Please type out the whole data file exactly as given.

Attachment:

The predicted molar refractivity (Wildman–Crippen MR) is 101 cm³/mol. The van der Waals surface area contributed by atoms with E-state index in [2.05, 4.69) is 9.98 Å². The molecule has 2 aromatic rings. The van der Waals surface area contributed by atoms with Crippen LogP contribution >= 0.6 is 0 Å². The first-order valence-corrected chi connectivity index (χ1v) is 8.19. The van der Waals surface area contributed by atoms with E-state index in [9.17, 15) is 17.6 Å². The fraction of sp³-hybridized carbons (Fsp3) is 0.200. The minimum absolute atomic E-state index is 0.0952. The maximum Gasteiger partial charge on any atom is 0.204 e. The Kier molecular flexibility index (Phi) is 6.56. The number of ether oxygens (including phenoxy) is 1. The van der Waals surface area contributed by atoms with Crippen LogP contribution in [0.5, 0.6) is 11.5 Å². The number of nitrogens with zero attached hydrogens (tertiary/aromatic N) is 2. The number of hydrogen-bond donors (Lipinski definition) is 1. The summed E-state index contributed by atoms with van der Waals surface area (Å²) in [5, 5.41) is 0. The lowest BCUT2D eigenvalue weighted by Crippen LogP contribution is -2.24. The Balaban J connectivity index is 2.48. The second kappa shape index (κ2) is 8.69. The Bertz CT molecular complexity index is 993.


The predicted molar refractivity (Wildman–Crippen MR) is 101 cm³/mol. The van der Waals surface area contributed by atoms with E-state index in [2.05, 4.69) is 9.98 Å². The molecule has 2 aromatic rings. The van der Waals surface area contributed by atoms with Crippen LogP contribution >= 0.6 is 0 Å². The first-order valence-corrected chi connectivity index (χ1v) is 8.19. The van der Waals surface area contributed by atoms with E-state index in [9.17, 15) is 17.6 Å². The fraction of sp³-hybridized carbons (Fsp3) is 0.200. The minimum absolute atomic E-state index is 0.0952. The maximum Gasteiger partial charge on any atom is 0.204 e. The Kier molecular flexibility index (Phi) is 6.56. The number of ether oxygens (including phenoxy) is 1. The van der Waals surface area contributed by atoms with Crippen LogP contribution in [0.5, 0.6) is 11.5 Å². The number of nitrogens with zero attached hydrogens (tertiary/aromatic N) is 2. The number of hydrogen-bond donors (Lipinski definition) is 1. The summed E-state index contributed by atoms with van der Waals surface area (Å²) in [5, 5.41) is 0. The lowest BCUT2D eigenvalue weighted by Crippen LogP contribution is -2.24. The Balaban J connectivity index is 2.48. The second kappa shape index (κ2) is 8.69. The Bertz CT molecular complexity index is 993.